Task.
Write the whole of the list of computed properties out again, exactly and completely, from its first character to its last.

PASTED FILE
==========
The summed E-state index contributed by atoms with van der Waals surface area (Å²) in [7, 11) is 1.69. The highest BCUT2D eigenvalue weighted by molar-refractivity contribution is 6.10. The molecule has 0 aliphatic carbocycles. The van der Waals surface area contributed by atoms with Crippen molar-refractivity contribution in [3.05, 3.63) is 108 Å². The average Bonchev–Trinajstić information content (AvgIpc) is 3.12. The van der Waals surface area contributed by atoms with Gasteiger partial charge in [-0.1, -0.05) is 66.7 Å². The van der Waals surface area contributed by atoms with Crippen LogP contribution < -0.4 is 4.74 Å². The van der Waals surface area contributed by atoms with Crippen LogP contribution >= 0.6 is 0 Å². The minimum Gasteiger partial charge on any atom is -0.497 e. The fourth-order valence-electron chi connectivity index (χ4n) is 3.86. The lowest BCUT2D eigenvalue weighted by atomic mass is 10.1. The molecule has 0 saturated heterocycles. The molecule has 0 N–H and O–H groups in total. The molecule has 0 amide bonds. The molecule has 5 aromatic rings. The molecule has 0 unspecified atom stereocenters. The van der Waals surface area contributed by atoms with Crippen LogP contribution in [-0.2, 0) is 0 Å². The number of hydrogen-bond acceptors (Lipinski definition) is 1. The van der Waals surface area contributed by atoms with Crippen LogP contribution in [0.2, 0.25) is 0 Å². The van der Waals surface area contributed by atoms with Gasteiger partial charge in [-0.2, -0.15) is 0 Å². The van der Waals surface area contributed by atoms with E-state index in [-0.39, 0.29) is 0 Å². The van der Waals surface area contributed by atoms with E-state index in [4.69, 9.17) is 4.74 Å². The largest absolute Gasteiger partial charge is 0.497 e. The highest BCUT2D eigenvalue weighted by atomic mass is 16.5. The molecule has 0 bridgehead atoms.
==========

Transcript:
The summed E-state index contributed by atoms with van der Waals surface area (Å²) in [7, 11) is 1.69. The highest BCUT2D eigenvalue weighted by molar-refractivity contribution is 6.10. The molecule has 0 aliphatic carbocycles. The van der Waals surface area contributed by atoms with Crippen molar-refractivity contribution in [3.05, 3.63) is 108 Å². The average Bonchev–Trinajstić information content (AvgIpc) is 3.12. The van der Waals surface area contributed by atoms with Gasteiger partial charge in [-0.1, -0.05) is 66.7 Å². The van der Waals surface area contributed by atoms with Crippen LogP contribution < -0.4 is 4.74 Å². The van der Waals surface area contributed by atoms with Crippen LogP contribution >= 0.6 is 0 Å². The minimum Gasteiger partial charge on any atom is -0.497 e. The fourth-order valence-electron chi connectivity index (χ4n) is 3.86. The lowest BCUT2D eigenvalue weighted by atomic mass is 10.1. The molecule has 0 saturated heterocycles. The molecule has 0 N–H and O–H groups in total. The molecule has 0 amide bonds. The molecule has 5 aromatic rings. The molecule has 0 unspecified atom stereocenters. The van der Waals surface area contributed by atoms with Crippen LogP contribution in [-0.2, 0) is 0 Å². The number of hydrogen-bond acceptors (Lipinski definition) is 1. The van der Waals surface area contributed by atoms with Crippen LogP contribution in [0.2, 0.25) is 0 Å². The van der Waals surface area contributed by atoms with Gasteiger partial charge in [-0.2, -0.15) is 0 Å². The van der Waals surface area contributed by atoms with E-state index in [-0.39, 0.29) is 0 Å². The van der Waals surface area contributed by atoms with E-state index in [4.69, 9.17) is 4.74 Å². The largest absolute Gasteiger partial charge is 0.497 e. The highest BCUT2D eigenvalue weighted by atomic mass is 16.5. The molecule has 0 bridgehead atoms.